30. Sacraments • Believe in the 7 sacraments • 2 performed by Christ • Baptism • Communion • 5 sacrament rites • Reconcilliation • Confirmation • Marriage • Ordination • Unction

  31. Initiation: Baptism • Held on special days: • Easter Vigil [most popular] • Day of Pentecost • All Saints Day • Baptism of our Lord • Visit from Bishop • Held in the middle of worship service • Front and Center

  32. Initiation: Baptism • Baptism allows you to participate in the eucharist • Don’t need to be “re-baptized” into the Episcopalian Church • Infant and Adult baptisms • Adult: becoming more prevalent • Infants sometimes dressed in “Christening Gowns”

  33. Initiation: Baptism -Hmong Baptism [believe its at -Infant baptism in Edina St. Mark’s Cathedral

  34. Initiation: Confirmation • Is the coming forward and individual commitment to live in the Christian faith • “Mature affirmation of faith” • Bishops confirm or receive new members • Annual visit • Sign up and attend courses[12] • Age: High School

  35. Initiation: Eucharist • Must be baptized • Every Sunday • Unlevened wafers • Red Wine • Belief: Do not believe in “Transubstiation” but rather in “Mystery” • Jesus is present spiritually; transforms bread into the spiritual presences of Jesus • Beyond human comprehension • Better we believe and trust Him

  36. Initiation: Eucharist • Form: • extend hands, right cupped over the left • Receive and eat the bread • Lightly hold cup • Sip • Dunk bread • Cross arms if you do not want wine • Receive prayer or blessing instead

  37. Marriage • At least one member must be baptized • “Unity Candle” isn’t typical, but can be used • Belief: • Divorce: Doesn’t cut you off from God • R.C.-don’t acknowledge divorce, remarriage is adultery, can’t receive communion afterwards • Remarriage: acceptable

  38. unction • Anointing with Holy Oil • It is sacramental in that through the oil (the outward sign) a person is made aware of the special Grace of God working in his/her life (the spiritual grace). It is most often used for healing a person who is sick in mind, body, or spirit (healing refers to the acceptance of the sick person of God's will and purpose for him during the uncertainty of illness).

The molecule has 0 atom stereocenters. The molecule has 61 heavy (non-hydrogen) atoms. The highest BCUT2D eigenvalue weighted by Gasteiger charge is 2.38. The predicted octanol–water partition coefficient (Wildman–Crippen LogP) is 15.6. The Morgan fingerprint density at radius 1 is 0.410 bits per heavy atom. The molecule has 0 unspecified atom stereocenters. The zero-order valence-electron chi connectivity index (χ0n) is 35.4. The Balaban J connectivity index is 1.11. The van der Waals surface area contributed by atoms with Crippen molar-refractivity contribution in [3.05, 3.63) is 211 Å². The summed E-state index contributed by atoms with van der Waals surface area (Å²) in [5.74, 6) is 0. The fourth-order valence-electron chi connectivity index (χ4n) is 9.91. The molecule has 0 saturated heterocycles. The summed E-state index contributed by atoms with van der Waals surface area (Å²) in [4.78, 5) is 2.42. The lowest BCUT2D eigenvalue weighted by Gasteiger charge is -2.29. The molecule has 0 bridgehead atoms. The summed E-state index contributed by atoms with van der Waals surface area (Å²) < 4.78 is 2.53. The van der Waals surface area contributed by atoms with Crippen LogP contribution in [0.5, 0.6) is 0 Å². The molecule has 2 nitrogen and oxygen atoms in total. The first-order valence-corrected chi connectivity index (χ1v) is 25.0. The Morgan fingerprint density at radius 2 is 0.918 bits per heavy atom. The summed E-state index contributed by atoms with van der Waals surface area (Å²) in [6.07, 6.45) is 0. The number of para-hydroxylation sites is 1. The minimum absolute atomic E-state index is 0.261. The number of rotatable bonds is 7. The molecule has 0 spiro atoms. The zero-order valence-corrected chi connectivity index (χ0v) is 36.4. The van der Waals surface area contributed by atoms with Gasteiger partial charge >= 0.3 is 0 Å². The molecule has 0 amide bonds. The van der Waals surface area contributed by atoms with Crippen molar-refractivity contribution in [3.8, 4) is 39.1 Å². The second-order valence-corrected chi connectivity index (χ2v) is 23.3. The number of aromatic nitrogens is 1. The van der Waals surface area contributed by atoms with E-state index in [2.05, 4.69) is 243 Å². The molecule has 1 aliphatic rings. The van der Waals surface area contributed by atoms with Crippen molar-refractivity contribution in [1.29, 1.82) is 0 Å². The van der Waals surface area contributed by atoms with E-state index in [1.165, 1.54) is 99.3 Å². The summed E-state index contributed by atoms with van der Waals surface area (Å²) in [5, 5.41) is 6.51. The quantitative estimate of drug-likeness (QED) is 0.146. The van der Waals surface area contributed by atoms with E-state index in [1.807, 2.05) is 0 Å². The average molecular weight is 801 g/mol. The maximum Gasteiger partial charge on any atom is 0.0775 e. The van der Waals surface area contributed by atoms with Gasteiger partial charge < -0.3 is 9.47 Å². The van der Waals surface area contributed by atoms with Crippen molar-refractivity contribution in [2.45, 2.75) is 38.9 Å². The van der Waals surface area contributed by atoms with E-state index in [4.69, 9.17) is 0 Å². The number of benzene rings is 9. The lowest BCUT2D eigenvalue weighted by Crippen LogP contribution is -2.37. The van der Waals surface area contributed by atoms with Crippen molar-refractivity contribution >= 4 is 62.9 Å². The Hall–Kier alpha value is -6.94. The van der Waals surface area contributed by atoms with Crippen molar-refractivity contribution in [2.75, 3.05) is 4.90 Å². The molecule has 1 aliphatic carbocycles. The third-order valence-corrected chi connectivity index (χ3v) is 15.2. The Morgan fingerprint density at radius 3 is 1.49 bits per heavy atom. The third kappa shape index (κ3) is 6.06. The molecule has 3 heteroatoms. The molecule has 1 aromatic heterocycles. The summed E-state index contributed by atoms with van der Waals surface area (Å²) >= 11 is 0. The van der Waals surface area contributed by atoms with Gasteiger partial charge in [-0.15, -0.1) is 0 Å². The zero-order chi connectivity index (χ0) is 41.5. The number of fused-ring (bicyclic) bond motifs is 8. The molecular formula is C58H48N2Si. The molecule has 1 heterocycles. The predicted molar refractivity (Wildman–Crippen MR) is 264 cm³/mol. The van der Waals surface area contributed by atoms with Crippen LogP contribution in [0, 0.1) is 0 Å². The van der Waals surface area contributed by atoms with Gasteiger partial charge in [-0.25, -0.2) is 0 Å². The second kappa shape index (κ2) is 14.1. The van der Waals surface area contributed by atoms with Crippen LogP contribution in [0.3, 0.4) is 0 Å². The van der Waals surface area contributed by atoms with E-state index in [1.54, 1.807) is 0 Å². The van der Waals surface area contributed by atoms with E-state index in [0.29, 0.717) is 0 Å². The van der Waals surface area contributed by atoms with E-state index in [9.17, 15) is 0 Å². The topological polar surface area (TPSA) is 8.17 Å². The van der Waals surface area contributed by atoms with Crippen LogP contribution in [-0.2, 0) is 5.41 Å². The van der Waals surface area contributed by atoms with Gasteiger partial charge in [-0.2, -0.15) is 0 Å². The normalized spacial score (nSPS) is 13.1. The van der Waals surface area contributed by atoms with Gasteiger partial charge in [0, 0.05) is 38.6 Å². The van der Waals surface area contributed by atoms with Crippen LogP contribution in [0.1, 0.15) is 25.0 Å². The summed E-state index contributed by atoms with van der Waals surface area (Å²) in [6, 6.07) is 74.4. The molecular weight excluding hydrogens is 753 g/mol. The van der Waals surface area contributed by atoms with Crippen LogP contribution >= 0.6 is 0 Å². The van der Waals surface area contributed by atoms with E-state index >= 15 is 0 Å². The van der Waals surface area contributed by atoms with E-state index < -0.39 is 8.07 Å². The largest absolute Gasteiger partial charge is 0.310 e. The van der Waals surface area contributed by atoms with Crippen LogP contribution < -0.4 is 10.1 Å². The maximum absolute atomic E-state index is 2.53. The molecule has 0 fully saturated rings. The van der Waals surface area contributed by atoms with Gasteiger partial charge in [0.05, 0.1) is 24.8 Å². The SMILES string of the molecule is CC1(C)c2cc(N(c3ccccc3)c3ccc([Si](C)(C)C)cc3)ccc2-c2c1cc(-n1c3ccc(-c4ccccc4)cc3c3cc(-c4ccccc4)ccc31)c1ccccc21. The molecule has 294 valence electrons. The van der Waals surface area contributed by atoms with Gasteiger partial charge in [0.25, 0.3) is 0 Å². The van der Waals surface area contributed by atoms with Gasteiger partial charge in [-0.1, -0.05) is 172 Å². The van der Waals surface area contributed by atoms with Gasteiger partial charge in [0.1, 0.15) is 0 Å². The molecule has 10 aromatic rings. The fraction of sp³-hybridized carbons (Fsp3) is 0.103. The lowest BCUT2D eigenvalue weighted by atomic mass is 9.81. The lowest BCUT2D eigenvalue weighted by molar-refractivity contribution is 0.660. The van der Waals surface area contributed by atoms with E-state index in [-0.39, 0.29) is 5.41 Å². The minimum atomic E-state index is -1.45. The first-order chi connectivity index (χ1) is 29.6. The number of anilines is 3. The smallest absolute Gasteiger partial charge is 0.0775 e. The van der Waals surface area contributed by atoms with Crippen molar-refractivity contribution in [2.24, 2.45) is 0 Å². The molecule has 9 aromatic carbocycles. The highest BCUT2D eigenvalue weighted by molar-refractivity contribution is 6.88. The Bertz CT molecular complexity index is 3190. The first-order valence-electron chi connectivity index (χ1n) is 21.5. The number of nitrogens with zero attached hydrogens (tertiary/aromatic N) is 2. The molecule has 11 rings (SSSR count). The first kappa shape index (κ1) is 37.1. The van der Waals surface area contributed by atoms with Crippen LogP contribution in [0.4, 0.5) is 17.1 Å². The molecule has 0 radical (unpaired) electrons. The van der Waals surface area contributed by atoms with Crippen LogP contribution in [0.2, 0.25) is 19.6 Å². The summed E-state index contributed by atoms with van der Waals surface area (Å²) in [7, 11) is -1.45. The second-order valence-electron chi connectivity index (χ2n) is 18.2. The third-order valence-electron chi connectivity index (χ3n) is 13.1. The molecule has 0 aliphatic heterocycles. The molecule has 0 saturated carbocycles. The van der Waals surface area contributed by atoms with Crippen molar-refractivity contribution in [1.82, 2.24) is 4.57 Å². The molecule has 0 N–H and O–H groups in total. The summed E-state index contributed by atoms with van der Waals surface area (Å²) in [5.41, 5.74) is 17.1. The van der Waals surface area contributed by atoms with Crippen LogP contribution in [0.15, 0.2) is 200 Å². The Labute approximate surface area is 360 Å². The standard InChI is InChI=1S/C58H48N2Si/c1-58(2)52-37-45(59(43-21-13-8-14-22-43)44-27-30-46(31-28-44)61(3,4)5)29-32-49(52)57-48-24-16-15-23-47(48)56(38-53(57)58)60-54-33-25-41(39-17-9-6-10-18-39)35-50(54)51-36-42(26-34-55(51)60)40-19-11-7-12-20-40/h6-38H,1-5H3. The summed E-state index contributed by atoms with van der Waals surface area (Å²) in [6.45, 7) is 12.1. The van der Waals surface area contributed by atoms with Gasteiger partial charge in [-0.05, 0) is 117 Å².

39. Reconcilliation • Some should, all may, no one MUST go to confession • You should if you break any of the 10 commandments, as long as you are truly sorry • If you do: usually during lent or advent • Ash Wednesday and Good Friday • Every worship: Public confession • “Kneel/stand and admit things we should have done and things we have left undone”

  40. Ordination • Performed only by Bishops • “Ordination is the rite in which God gives authority and the grace of the Holy Spirit to those being made bishops, priests, and deacons, through prayer and the laying on of hands by bishops.”

  41. Our Experience: St. Mary’s Episcopalian Church • 1895 Laurel Ave. St. Paul, MN 55104 • The Reverend LeeAnne Watkins • about 250 members • Established 120 years ago • In 1925 moved to current location

  42. St. Mary’s Floorplan

  43. Our Visual Experience • Placement • Altar placed far back in sanctuary (2 Altars) • Second altar on Epistle Side • Lectern on Epistle Side (1 Lectern) • Elevated and extended towards congregation • Presidential Chair (Bishop’s Chair) (1 Chair) • Epistle side of Sanctuary • Baptistery (One Baptismal Font) • Baptismal font isolated on Epistle side

  44. Our Visual Experience • Placement • Creedence Table • Located on right side of altar against the wall, open • Choir Seating • Pews reserved in chancel • Musical Instruments • Organ, located in chancel across from choir • Bell choir, Gospel side wing

  45. Our Visual Experience • Places of reservation • Sanctuary during Eucharist • Reverend, Acolytes, Chalice bearer • Pews for the choir • Area for Bell Choir

  46. Our Visual Experience • Usage • Sanctuary • Eucharist • Chancel • Music, Readings, Sermon • Baptistery • Baptism

  47. Our Visual Experience • Vesture • Acolytes wearing albs • Priest wearing alb and chasuble • For Eucharist • Choir wearing blue robes

  48. Our Visual Experience • Importance • Baptistery, has separate space reserved for the special occasion, Marble font • Altar, Elevated by sets of stairs • Scale • Everything was human scale

  49. Our Visual Experience • Assembly Space • Priests and choir located in elevated chancel space • Laity standing or sitting in pews of nave • Movement • Pews promote standing or sitting and little movement • Central Aisle promotes movement of many activities, preaching, Gospel reading, Eucharist, opening procession

  50. Visual-Chancel